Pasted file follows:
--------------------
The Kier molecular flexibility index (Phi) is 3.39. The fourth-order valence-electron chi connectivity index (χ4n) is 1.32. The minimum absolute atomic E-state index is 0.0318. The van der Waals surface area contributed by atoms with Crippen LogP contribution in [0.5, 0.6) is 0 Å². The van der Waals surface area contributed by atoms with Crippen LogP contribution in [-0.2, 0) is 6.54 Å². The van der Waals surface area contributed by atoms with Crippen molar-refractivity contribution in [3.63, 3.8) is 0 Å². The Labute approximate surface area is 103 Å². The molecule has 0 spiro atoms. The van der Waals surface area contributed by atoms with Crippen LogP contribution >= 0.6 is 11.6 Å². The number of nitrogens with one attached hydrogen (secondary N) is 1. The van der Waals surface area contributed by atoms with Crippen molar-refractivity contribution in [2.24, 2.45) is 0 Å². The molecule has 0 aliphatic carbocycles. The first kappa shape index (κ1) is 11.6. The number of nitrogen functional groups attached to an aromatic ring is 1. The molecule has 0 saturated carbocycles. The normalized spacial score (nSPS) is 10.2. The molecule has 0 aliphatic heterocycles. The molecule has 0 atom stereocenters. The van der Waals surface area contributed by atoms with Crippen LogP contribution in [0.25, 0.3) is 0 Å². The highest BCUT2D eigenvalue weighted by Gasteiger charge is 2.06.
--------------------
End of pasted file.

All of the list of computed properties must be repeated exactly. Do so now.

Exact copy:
The Kier molecular flexibility index (Phi) is 3.39. The fourth-order valence-electron chi connectivity index (χ4n) is 1.32. The minimum absolute atomic E-state index is 0.0318. The van der Waals surface area contributed by atoms with Crippen LogP contribution in [0.5, 0.6) is 0 Å². The van der Waals surface area contributed by atoms with Crippen LogP contribution in [-0.2, 0) is 6.54 Å². The van der Waals surface area contributed by atoms with Crippen molar-refractivity contribution in [3.63, 3.8) is 0 Å². The Labute approximate surface area is 103 Å². The molecule has 0 spiro atoms. The van der Waals surface area contributed by atoms with Crippen LogP contribution >= 0.6 is 11.6 Å². The number of nitrogens with one attached hydrogen (secondary N) is 1. The van der Waals surface area contributed by atoms with Crippen molar-refractivity contribution in [2.24, 2.45) is 0 Å². The molecule has 0 aliphatic carbocycles. The first kappa shape index (κ1) is 11.6. The number of nitrogen functional groups attached to an aromatic ring is 1. The molecule has 0 saturated carbocycles. The normalized spacial score (nSPS) is 10.2. The molecule has 0 aliphatic heterocycles. The molecule has 0 atom stereocenters. The van der Waals surface area contributed by atoms with Crippen LogP contribution in [0.25, 0.3) is 0 Å². The highest BCUT2D eigenvalue weighted by Gasteiger charge is 2.06.